Hundreds of deep-pocketed tourists are likely to take suborbital space trips as Jeff Bezos’ Blue Origin space venture, as well as the Virgin Galactic venture founded by fellow billionaire Richard Branson, ramp up their commercial operations.
Boeing says it’s entered into a $2.51 billion agreement with the U.S. Justice Department to resolve a criminal charge related to the Federal Aviation Administration’s evaluation of Boeing’s 737 MAX airplanes.
The deferred-prosecution agreement addresses a single charge of conspiracy to defraud FAA inspectors about the safety of the 737 MAX’s automated flight control system. Investigators say changes to a component known as the Maneuvering Characteristics Augmentation System, or MCAS, were to blame in a pair of catastrophically fatal 737 MAX crashes that occurred in Indonesia in October 2018 and in Ethiopia in March 2019.
Those crashes led the FAA and other regulators to ground hundreds of 737 MAX planes operated by airlines around the world. After more than a year of investigations, software fixes and revisions to pilot training requirements, the FAA cleared the planes to return to service last November.
The agreement calls for Boeing to pay a penalty of $243.6 million, provide $1.77 billion in compensation to the airlines that purchased 737 MAX jets, and establish a $500 million fund to compensate the families of the 346 people who were killed in the two crashes. Boeing also agreed to cooperate with investigators and strengthen its anti-fraud compliance program.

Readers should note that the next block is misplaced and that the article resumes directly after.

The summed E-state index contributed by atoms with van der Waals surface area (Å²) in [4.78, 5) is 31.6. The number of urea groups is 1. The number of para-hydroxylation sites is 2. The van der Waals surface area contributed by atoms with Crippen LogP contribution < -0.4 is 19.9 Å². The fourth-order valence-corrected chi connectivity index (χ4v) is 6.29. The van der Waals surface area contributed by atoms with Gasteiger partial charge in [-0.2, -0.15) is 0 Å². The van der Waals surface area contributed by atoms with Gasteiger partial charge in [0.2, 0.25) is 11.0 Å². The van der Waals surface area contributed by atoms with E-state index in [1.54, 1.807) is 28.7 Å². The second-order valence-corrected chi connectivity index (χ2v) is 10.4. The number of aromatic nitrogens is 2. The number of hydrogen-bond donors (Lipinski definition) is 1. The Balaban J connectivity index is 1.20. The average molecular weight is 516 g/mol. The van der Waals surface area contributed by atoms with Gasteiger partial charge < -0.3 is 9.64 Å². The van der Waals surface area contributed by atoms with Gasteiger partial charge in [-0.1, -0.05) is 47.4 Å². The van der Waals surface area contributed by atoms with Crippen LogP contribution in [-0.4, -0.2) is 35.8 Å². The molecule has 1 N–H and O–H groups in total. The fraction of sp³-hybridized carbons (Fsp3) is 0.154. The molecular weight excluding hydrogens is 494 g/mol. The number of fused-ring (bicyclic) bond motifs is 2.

If Boeing complies with the requirements of the agreement, filed today with a federal court in Texas, the criminal charge will be dismissed after three years.
After months of feedback and fine-tuning, the Federal Aviation Administration today issued its final versions of safety rules for drones that fly over people and at night — including the drones that Amazon is developing to make package deliveries.
“The new rules make way for the further integration of drones into our airspace by addressing safety and security concerns,” FAA Administrator Steve Dickson said in a news release. “They get us closer to the day when we will more routinely see drone operations such as the delivery of packages.”
Draft versions of the rules were issued a year ago, kicking off a review period during which the FAA received about 53,000 comments. The final rules take effect in about two months.
Two years after the catastrophic crash of a Boeing 737 MAX jet in Indonesia touched off an aviation crisis, the Federal Aviation Administration today laid out the path for hundreds of 737s to return to flight.
“This is not the end of this safety journey,” FAA Administrator Steve Dickson told CNBC. “There’s a lot of work that the airlines and the FAA and Boeing will have to do in the coming weeks and months.”
Stan Deal, president and CEO of Boeing Commercial Airplanes, said in a news release that today’s FAA directive was an “important milestone” but agreed that there’s a lot of work to be done. “We will continue to work with regulators around the world and our customers to return the airplane back into service worldwide,” Deal said.
The key fixes involve software rather than hardware — and that part of the job is more like installing a Windows update than installing an actuator.
The Federal Aviation Administration and Boeing today completed three days’ worth of certification flight tests on the Boeing 737 MAX, but it’ll take weeks longer for the FAA to review the fixes that Boeing made and decide whether to end the yearlong grounding of the planes.